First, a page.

Laying out a broad plan to win the War on Terror, President Bush on Thursday outlined an approach that includes public diplomacy, “city-by-city” fighting, military support for Iraqis and ridding that country and the world of terrorists.
"Our goal is to defeat the terrorists and their allies at the heart of their power. And so we will defeat the enemy in Iraq," Bush said to an audience at the National Endowment for Democracy. The speech was originally scheduled for Sept. 11 (search) to mark the fourth anniversary of the terror attacks on the United States, but was delayed because of federal efforts to respond to Hurricane Katrina.
"Our coalition, along with our Iraqi allies, is moving forward with a comprehensive, specific military plan. Area by area, city by city, we're conducting offensive operations to clear out enemy forces and leaving behind Iraqi units to prevent the enemy from returning," Bush said.
On Thursday, the Pentagon announced that a new Iraqi Army division had taken over securing four areas of Baghdad. Iraqi Army Maj. Gen. Mahmoud Mohammad Khalaf al-Shumali presented the 6th Iraqi Army Division during a ceremony on Monday in the Green Zone. The Pentagon has been criticized for its seemingly slow preparation of Iraqi troops to defend their own nation.
During his remarks, billed as a major address in the War on Terror, Bush called top Al Qaeda (search) operatives cowards and sought to dispel ideologies set forth by terrorists. He made the case that modern Islamist terrorists are comparable in their efforts to Nazis and communists of the 20th century.
“In this new century, freedom is once again assaulted by enemies determined to roll back generations of democratic progress. Once again, we’re responding to a global campaign of fear with a global campaign of freedom, and once again, we will see freedom’s victory," Bush said.
“We will not tire or rest until the War on Terror is won,” Bush said.
Bush delivered his address amid tough questions from critics about the course of the war in Iraq and lagging public opinion.
The most recent FOX News/Opinion Dynamics poll shows Bush’s overall job approval up four points to 45 percent overall job approval by registered voters. The Sept. 27-28 poll found a 47 percent job disapproval rating. Separately, an Associated Press-Ipsos poll from the same time frame showed only 37 percent of Americans approve of Bush's handling of Iraq, with 62 percent disapproving.
Regardless of the numbers, the White House says the president is going to stick to his strategy of fighting terrorists and promoting democracy abroad while improving security at home.
Citing chapter 5, verse 32 of the Koran that describes the killing of one person as the killing of all humanity, Bush pointed out Thursday that Islamic radicals are abusing the religion to thrive off weak and powerless individuals who know no better than to lash out at other religions and the West.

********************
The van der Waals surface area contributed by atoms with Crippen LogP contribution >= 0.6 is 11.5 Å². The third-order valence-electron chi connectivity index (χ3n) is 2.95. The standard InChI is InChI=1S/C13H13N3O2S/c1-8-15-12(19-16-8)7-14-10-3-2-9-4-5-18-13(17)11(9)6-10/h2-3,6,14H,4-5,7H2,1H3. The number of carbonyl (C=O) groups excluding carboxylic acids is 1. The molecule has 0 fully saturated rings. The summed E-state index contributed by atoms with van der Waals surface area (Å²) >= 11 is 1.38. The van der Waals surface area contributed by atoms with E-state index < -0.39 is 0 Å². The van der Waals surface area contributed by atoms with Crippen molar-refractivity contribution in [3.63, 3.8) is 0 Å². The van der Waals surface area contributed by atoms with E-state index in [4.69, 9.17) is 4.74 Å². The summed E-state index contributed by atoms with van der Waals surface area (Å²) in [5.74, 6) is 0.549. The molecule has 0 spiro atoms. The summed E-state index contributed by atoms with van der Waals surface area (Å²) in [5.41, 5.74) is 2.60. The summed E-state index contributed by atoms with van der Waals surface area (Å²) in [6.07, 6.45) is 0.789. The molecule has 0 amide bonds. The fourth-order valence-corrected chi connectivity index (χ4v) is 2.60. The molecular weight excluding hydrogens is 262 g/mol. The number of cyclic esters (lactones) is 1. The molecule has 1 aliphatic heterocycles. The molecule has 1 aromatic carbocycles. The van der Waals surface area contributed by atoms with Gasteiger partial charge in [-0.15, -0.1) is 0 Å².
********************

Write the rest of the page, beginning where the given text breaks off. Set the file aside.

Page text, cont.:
"The time has come for all responsible Islamic leaders to join in denouncing an ideology that exploits Islam for political ends and defiles a noble faith," he said.
The president also said "global borderless terrorist organizations like Al Qaeda" spread propaganda and provide financing and technical assistance to local extremists to conduct "dramatic and brutal operations like September 11th."
He added that "elements of the Arab news media," "corrupted charities" and other "helpers and enablers" spread a lesson of fear against anyone who doesn't bow to them.
"They have been sheltered by authoritarian regimes: allies of convenience like Syria and Iran that share the goal of hurting America and moderate Muslim governments and use terrorist propaganda to blame their own failures on the West and America and on the Jews," he said, adding that Syria and Iran "deserve no patience from the victims of terror."
Bush singled out Usama Bin Ladin, leader of the Al Qaeda terror network, and Abu Musab al-Zarqawi, head of Al Qaeda in Iraq (search), as the purveyors of lies under the guise of Islam. Bin Laden, Bush said, promises freedom through suicide bombing.
"He assures [recruits] that this is the road to paradise, though he never offers to go along for the ride. Like the ideology of communism, our new enemy teaches that innocent individuals can be sacrificed to serve a political vision. And this explains their cold-blooded contempt for human life," Bush said.
"And in spite of this veneer of religious rhetoric, most of the victims claimed by the militants are fellow Muslims," he said.
Throwing back Zarqawi's claims that Americans are "the most cowardly of God's creatures," the president said nothing but cowardice can explain the effort to kill children and the elderly with car bombs, cut the throat of bound captives and target worshipers leaving their mosque.
Bush also sought to remind other nations that they are not safe from attacks, whether or not they are involved in fighting terrorism.